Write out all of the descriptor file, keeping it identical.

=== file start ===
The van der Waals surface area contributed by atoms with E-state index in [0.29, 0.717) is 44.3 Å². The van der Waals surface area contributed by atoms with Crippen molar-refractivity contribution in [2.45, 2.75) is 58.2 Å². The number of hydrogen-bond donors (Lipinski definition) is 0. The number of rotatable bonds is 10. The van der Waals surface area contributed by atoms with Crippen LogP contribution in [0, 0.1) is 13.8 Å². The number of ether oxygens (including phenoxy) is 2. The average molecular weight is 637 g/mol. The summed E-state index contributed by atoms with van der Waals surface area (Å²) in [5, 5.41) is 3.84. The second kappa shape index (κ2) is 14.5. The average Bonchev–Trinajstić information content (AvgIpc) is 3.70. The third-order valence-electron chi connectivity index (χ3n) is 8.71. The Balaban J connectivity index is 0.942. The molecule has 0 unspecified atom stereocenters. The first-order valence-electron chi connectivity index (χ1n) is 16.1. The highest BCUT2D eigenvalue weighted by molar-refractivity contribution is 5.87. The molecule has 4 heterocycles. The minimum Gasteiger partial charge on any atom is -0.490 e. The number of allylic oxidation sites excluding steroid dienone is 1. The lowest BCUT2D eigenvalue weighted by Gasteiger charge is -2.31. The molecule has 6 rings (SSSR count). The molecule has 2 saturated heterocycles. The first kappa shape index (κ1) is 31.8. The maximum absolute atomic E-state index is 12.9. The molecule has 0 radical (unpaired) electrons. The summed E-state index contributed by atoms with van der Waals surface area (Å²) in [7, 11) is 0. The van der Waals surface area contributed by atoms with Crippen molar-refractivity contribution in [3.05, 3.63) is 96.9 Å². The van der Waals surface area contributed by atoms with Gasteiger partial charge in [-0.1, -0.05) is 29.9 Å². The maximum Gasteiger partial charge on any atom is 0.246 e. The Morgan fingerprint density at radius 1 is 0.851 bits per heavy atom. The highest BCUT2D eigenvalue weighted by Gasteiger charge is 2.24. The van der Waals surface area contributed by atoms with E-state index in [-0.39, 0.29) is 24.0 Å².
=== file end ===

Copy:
The van der Waals surface area contributed by atoms with E-state index in [0.29, 0.717) is 44.3 Å². The van der Waals surface area contributed by atoms with Crippen molar-refractivity contribution in [2.45, 2.75) is 58.2 Å². The number of hydrogen-bond donors (Lipinski definition) is 0. The number of rotatable bonds is 10. The van der Waals surface area contributed by atoms with Crippen LogP contribution in [0, 0.1) is 13.8 Å². The number of ether oxygens (including phenoxy) is 2. The average molecular weight is 637 g/mol. The summed E-state index contributed by atoms with van der Waals surface area (Å²) in [5, 5.41) is 3.84. The second kappa shape index (κ2) is 14.5. The average Bonchev–Trinajstić information content (AvgIpc) is 3.70. The third-order valence-electron chi connectivity index (χ3n) is 8.71. The Balaban J connectivity index is 0.942. The molecule has 0 unspecified atom stereocenters. The first-order valence-electron chi connectivity index (χ1n) is 16.1. The highest BCUT2D eigenvalue weighted by molar-refractivity contribution is 5.87. The molecule has 4 heterocycles. The minimum Gasteiger partial charge on any atom is -0.490 e. The number of allylic oxidation sites excluding steroid dienone is 1. The lowest BCUT2D eigenvalue weighted by Gasteiger charge is -2.31. The molecule has 6 rings (SSSR count). The molecule has 2 saturated heterocycles. The first kappa shape index (κ1) is 31.8. The maximum absolute atomic E-state index is 12.9. The molecule has 0 radical (unpaired) electrons. The summed E-state index contributed by atoms with van der Waals surface area (Å²) in [7, 11) is 0. The van der Waals surface area contributed by atoms with Crippen molar-refractivity contribution in [3.05, 3.63) is 96.9 Å². The van der Waals surface area contributed by atoms with Gasteiger partial charge in [-0.1, -0.05) is 29.9 Å². The maximum Gasteiger partial charge on any atom is 0.246 e. The Morgan fingerprint density at radius 1 is 0.851 bits per heavy atom. The highest BCUT2D eigenvalue weighted by Gasteiger charge is 2.24. The van der Waals surface area contributed by atoms with E-state index in [-0.39, 0.29) is 24.0 Å².